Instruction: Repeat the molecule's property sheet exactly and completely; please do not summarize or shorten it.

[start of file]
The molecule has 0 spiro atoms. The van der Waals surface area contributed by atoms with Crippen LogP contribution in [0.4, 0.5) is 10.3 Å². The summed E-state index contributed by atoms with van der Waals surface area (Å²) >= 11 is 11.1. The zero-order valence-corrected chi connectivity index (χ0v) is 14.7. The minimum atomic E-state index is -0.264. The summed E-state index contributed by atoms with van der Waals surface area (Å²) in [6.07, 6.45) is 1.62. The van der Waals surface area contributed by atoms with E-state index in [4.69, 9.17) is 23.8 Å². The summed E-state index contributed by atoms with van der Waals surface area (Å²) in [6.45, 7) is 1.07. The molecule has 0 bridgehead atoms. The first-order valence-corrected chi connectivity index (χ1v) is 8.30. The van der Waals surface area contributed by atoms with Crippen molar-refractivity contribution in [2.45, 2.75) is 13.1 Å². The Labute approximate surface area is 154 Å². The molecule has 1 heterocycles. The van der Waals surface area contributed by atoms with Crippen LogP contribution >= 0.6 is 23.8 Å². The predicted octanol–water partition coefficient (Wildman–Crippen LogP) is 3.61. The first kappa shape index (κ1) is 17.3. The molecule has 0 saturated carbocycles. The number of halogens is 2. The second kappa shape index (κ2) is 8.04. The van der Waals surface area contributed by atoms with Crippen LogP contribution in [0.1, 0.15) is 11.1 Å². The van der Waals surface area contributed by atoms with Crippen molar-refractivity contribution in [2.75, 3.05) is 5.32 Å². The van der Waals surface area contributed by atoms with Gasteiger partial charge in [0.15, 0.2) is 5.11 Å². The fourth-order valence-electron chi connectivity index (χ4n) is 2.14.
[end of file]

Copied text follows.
The molecule has 0 spiro atoms. The van der Waals surface area contributed by atoms with Crippen LogP contribution in [0.4, 0.5) is 10.3 Å². The summed E-state index contributed by atoms with van der Waals surface area (Å²) >= 11 is 11.1. The zero-order valence-corrected chi connectivity index (χ0v) is 14.7. The minimum atomic E-state index is -0.264. The summed E-state index contributed by atoms with van der Waals surface area (Å²) in [6.07, 6.45) is 1.62. The van der Waals surface area contributed by atoms with E-state index in [4.69, 9.17) is 23.8 Å². The summed E-state index contributed by atoms with van der Waals surface area (Å²) in [6.45, 7) is 1.07. The molecule has 0 bridgehead atoms. The first-order valence-corrected chi connectivity index (χ1v) is 8.30. The van der Waals surface area contributed by atoms with Crippen molar-refractivity contribution in [2.45, 2.75) is 13.1 Å². The Labute approximate surface area is 154 Å². The molecule has 1 heterocycles. The van der Waals surface area contributed by atoms with Crippen LogP contribution >= 0.6 is 23.8 Å². The predicted octanol–water partition coefficient (Wildman–Crippen LogP) is 3.61. The first kappa shape index (κ1) is 17.3. The molecule has 0 saturated carbocycles. The number of halogens is 2. The second kappa shape index (κ2) is 8.04. The van der Waals surface area contributed by atoms with Crippen LogP contribution in [0.1, 0.15) is 11.1 Å². The van der Waals surface area contributed by atoms with Crippen molar-refractivity contribution in [2.75, 3.05) is 5.32 Å². The van der Waals surface area contributed by atoms with Gasteiger partial charge in [0.15, 0.2) is 5.11 Å². The fourth-order valence-electron chi connectivity index (χ4n) is 2.14.